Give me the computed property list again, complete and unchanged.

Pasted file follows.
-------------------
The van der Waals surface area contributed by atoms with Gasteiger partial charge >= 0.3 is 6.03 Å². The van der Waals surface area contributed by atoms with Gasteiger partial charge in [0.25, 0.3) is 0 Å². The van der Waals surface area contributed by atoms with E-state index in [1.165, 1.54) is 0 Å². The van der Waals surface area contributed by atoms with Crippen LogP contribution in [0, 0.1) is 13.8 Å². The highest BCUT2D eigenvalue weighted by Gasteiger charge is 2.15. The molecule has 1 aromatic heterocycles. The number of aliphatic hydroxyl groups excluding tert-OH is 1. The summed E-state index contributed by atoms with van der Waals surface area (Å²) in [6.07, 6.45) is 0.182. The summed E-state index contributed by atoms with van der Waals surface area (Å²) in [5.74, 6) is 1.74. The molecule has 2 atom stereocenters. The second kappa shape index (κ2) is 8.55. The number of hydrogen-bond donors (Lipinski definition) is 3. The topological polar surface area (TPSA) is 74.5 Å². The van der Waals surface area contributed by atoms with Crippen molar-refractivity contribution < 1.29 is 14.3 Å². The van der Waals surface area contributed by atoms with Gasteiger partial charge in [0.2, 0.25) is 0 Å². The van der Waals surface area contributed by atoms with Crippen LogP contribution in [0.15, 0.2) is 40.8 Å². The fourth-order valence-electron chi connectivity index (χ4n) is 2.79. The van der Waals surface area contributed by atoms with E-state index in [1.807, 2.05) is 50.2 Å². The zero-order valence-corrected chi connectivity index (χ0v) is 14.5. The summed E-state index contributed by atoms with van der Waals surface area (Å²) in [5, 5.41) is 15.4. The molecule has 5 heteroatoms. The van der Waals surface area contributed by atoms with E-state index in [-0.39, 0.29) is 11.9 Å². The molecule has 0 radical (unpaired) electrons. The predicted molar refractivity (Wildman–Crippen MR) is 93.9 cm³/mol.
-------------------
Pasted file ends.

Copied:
The van der Waals surface area contributed by atoms with Gasteiger partial charge >= 0.3 is 6.03 Å². The van der Waals surface area contributed by atoms with Gasteiger partial charge in [0.25, 0.3) is 0 Å². The van der Waals surface area contributed by atoms with E-state index in [1.165, 1.54) is 0 Å². The van der Waals surface area contributed by atoms with Crippen LogP contribution in [0, 0.1) is 13.8 Å². The highest BCUT2D eigenvalue weighted by Gasteiger charge is 2.15. The molecule has 1 aromatic heterocycles. The number of aliphatic hydroxyl groups excluding tert-OH is 1. The summed E-state index contributed by atoms with van der Waals surface area (Å²) in [6.07, 6.45) is 0.182. The summed E-state index contributed by atoms with van der Waals surface area (Å²) in [5.74, 6) is 1.74. The molecule has 2 atom stereocenters. The second kappa shape index (κ2) is 8.55. The number of hydrogen-bond donors (Lipinski definition) is 3. The topological polar surface area (TPSA) is 74.5 Å². The van der Waals surface area contributed by atoms with Crippen molar-refractivity contribution < 1.29 is 14.3 Å². The van der Waals surface area contributed by atoms with Gasteiger partial charge in [0.2, 0.25) is 0 Å². The van der Waals surface area contributed by atoms with Crippen LogP contribution in [0.15, 0.2) is 40.8 Å². The fourth-order valence-electron chi connectivity index (χ4n) is 2.79. The van der Waals surface area contributed by atoms with E-state index in [1.807, 2.05) is 50.2 Å². The zero-order valence-corrected chi connectivity index (χ0v) is 14.5. The summed E-state index contributed by atoms with van der Waals surface area (Å²) in [5, 5.41) is 15.4. The molecule has 5 heteroatoms. The van der Waals surface area contributed by atoms with E-state index in [-0.39, 0.29) is 11.9 Å². The molecule has 0 radical (unpaired) electrons. The predicted molar refractivity (Wildman–Crippen MR) is 93.9 cm³/mol.